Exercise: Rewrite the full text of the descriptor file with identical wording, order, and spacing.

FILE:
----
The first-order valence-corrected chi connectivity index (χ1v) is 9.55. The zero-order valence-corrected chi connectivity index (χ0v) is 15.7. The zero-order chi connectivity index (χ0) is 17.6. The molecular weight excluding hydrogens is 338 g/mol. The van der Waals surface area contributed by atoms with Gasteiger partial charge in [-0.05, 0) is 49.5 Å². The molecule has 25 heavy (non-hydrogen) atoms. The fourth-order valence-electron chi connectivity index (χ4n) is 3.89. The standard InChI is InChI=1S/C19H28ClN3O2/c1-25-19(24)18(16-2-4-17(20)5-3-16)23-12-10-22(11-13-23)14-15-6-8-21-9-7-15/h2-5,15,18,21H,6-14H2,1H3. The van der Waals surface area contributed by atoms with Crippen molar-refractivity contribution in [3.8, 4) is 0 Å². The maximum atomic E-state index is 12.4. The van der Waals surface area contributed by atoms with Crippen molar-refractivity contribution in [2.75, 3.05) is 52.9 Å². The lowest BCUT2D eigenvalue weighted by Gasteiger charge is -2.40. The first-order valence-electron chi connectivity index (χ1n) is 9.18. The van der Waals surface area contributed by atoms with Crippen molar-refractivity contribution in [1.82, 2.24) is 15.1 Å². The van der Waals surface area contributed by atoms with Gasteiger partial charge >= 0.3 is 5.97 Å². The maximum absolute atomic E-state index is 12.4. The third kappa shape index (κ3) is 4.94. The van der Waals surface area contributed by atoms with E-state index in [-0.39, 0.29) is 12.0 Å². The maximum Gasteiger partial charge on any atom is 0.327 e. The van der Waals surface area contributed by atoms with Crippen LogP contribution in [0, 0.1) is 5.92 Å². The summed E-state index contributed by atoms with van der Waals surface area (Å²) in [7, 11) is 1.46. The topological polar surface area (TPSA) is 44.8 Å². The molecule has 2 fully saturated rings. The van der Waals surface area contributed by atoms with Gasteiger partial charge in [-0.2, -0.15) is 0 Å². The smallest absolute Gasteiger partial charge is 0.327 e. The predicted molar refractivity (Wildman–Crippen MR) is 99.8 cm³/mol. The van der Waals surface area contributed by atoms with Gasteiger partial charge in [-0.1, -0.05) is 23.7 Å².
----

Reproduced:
The first-order valence-corrected chi connectivity index (χ1v) is 9.55. The zero-order valence-corrected chi connectivity index (χ0v) is 15.7. The zero-order chi connectivity index (χ0) is 17.6. The molecular weight excluding hydrogens is 338 g/mol. The van der Waals surface area contributed by atoms with Gasteiger partial charge in [-0.05, 0) is 49.5 Å². The molecule has 25 heavy (non-hydrogen) atoms. The fourth-order valence-electron chi connectivity index (χ4n) is 3.89. The standard InChI is InChI=1S/C19H28ClN3O2/c1-25-19(24)18(16-2-4-17(20)5-3-16)23-12-10-22(11-13-23)14-15-6-8-21-9-7-15/h2-5,15,18,21H,6-14H2,1H3. The van der Waals surface area contributed by atoms with Crippen molar-refractivity contribution in [3.8, 4) is 0 Å². The maximum atomic E-state index is 12.4. The van der Waals surface area contributed by atoms with Crippen molar-refractivity contribution in [2.75, 3.05) is 52.9 Å². The lowest BCUT2D eigenvalue weighted by Gasteiger charge is -2.40. The first-order valence-electron chi connectivity index (χ1n) is 9.18. The van der Waals surface area contributed by atoms with Crippen molar-refractivity contribution in [1.82, 2.24) is 15.1 Å². The van der Waals surface area contributed by atoms with Gasteiger partial charge >= 0.3 is 5.97 Å². The maximum absolute atomic E-state index is 12.4. The third kappa shape index (κ3) is 4.94. The van der Waals surface area contributed by atoms with E-state index in [-0.39, 0.29) is 12.0 Å². The maximum Gasteiger partial charge on any atom is 0.327 e. The van der Waals surface area contributed by atoms with Crippen LogP contribution in [0, 0.1) is 5.92 Å². The summed E-state index contributed by atoms with van der Waals surface area (Å²) in [7, 11) is 1.46. The topological polar surface area (TPSA) is 44.8 Å². The molecule has 2 fully saturated rings. The van der Waals surface area contributed by atoms with Gasteiger partial charge in [-0.2, -0.15) is 0 Å². The smallest absolute Gasteiger partial charge is 0.327 e. The predicted molar refractivity (Wildman–Crippen MR) is 99.8 cm³/mol. The van der Waals surface area contributed by atoms with Gasteiger partial charge in [-0.1, -0.05) is 23.7 Å².